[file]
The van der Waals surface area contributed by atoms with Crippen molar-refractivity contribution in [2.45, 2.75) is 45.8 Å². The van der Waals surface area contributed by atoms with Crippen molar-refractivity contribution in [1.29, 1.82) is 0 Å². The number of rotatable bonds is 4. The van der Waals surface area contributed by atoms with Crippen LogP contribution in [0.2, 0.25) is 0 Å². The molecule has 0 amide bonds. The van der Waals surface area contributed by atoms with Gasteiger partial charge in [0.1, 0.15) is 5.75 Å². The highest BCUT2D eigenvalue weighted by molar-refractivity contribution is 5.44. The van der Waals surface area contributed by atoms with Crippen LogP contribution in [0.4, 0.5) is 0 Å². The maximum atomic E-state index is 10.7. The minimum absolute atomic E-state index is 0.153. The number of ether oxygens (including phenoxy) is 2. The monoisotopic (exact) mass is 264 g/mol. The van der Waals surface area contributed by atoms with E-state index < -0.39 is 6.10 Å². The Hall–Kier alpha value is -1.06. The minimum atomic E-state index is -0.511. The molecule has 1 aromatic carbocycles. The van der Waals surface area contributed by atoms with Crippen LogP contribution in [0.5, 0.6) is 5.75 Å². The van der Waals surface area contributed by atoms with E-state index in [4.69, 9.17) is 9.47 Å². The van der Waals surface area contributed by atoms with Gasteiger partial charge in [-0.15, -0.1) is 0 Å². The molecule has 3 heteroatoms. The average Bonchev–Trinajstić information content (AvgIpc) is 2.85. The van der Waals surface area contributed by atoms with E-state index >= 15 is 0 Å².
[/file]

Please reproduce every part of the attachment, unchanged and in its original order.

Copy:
The van der Waals surface area contributed by atoms with Crippen molar-refractivity contribution in [2.45, 2.75) is 45.8 Å². The van der Waals surface area contributed by atoms with Crippen molar-refractivity contribution in [1.29, 1.82) is 0 Å². The number of rotatable bonds is 4. The van der Waals surface area contributed by atoms with Crippen LogP contribution in [0.2, 0.25) is 0 Å². The molecule has 0 amide bonds. The van der Waals surface area contributed by atoms with Gasteiger partial charge in [0.1, 0.15) is 5.75 Å². The highest BCUT2D eigenvalue weighted by molar-refractivity contribution is 5.44. The van der Waals surface area contributed by atoms with Crippen LogP contribution in [0.4, 0.5) is 0 Å². The maximum atomic E-state index is 10.7. The minimum absolute atomic E-state index is 0.153. The number of ether oxygens (including phenoxy) is 2. The monoisotopic (exact) mass is 264 g/mol. The van der Waals surface area contributed by atoms with E-state index < -0.39 is 6.10 Å². The Hall–Kier alpha value is -1.06. The minimum atomic E-state index is -0.511. The molecule has 1 aromatic carbocycles. The van der Waals surface area contributed by atoms with Crippen LogP contribution in [0.5, 0.6) is 5.75 Å². The van der Waals surface area contributed by atoms with E-state index in [4.69, 9.17) is 9.47 Å². The van der Waals surface area contributed by atoms with Gasteiger partial charge in [-0.15, -0.1) is 0 Å². The molecule has 3 heteroatoms. The average Bonchev–Trinajstić information content (AvgIpc) is 2.85. The van der Waals surface area contributed by atoms with E-state index >= 15 is 0 Å².